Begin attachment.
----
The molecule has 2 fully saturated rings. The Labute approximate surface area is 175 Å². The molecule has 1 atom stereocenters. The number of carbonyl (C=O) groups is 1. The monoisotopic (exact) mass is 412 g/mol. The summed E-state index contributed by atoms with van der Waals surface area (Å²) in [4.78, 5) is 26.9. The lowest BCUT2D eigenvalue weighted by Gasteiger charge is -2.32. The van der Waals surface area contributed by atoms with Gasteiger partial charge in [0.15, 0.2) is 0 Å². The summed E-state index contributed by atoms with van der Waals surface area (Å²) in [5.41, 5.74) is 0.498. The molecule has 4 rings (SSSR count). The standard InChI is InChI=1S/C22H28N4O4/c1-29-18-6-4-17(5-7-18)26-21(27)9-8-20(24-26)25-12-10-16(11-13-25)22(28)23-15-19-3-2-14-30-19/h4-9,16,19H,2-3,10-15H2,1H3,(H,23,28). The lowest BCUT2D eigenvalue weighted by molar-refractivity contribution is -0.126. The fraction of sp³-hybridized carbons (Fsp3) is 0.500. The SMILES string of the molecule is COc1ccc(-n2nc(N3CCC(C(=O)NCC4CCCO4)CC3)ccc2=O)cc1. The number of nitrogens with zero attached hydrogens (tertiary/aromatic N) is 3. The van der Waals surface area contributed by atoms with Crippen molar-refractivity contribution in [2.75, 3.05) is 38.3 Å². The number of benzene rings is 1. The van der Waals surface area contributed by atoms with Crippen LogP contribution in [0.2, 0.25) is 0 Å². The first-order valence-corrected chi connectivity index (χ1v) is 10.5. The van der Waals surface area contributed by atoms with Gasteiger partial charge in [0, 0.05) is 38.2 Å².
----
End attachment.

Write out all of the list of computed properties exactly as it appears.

The molecule has 2 fully saturated rings. The Labute approximate surface area is 175 Å². The molecule has 1 atom stereocenters. The number of carbonyl (C=O) groups is 1. The monoisotopic (exact) mass is 412 g/mol. The summed E-state index contributed by atoms with van der Waals surface area (Å²) in [4.78, 5) is 26.9. The lowest BCUT2D eigenvalue weighted by Gasteiger charge is -2.32. The van der Waals surface area contributed by atoms with Gasteiger partial charge in [0.15, 0.2) is 0 Å². The summed E-state index contributed by atoms with van der Waals surface area (Å²) in [5.41, 5.74) is 0.498. The molecule has 4 rings (SSSR count). The standard InChI is InChI=1S/C22H28N4O4/c1-29-18-6-4-17(5-7-18)26-21(27)9-8-20(24-26)25-12-10-16(11-13-25)22(28)23-15-19-3-2-14-30-19/h4-9,16,19H,2-3,10-15H2,1H3,(H,23,28). The lowest BCUT2D eigenvalue weighted by molar-refractivity contribution is -0.126. The fraction of sp³-hybridized carbons (Fsp3) is 0.500. The SMILES string of the molecule is COc1ccc(-n2nc(N3CCC(C(=O)NCC4CCCO4)CC3)ccc2=O)cc1. The number of nitrogens with zero attached hydrogens (tertiary/aromatic N) is 3. The van der Waals surface area contributed by atoms with Crippen molar-refractivity contribution in [2.75, 3.05) is 38.3 Å². The number of benzene rings is 1. The van der Waals surface area contributed by atoms with Crippen LogP contribution in [0.2, 0.25) is 0 Å². The first-order valence-corrected chi connectivity index (χ1v) is 10.5. The van der Waals surface area contributed by atoms with Gasteiger partial charge in [0, 0.05) is 38.2 Å².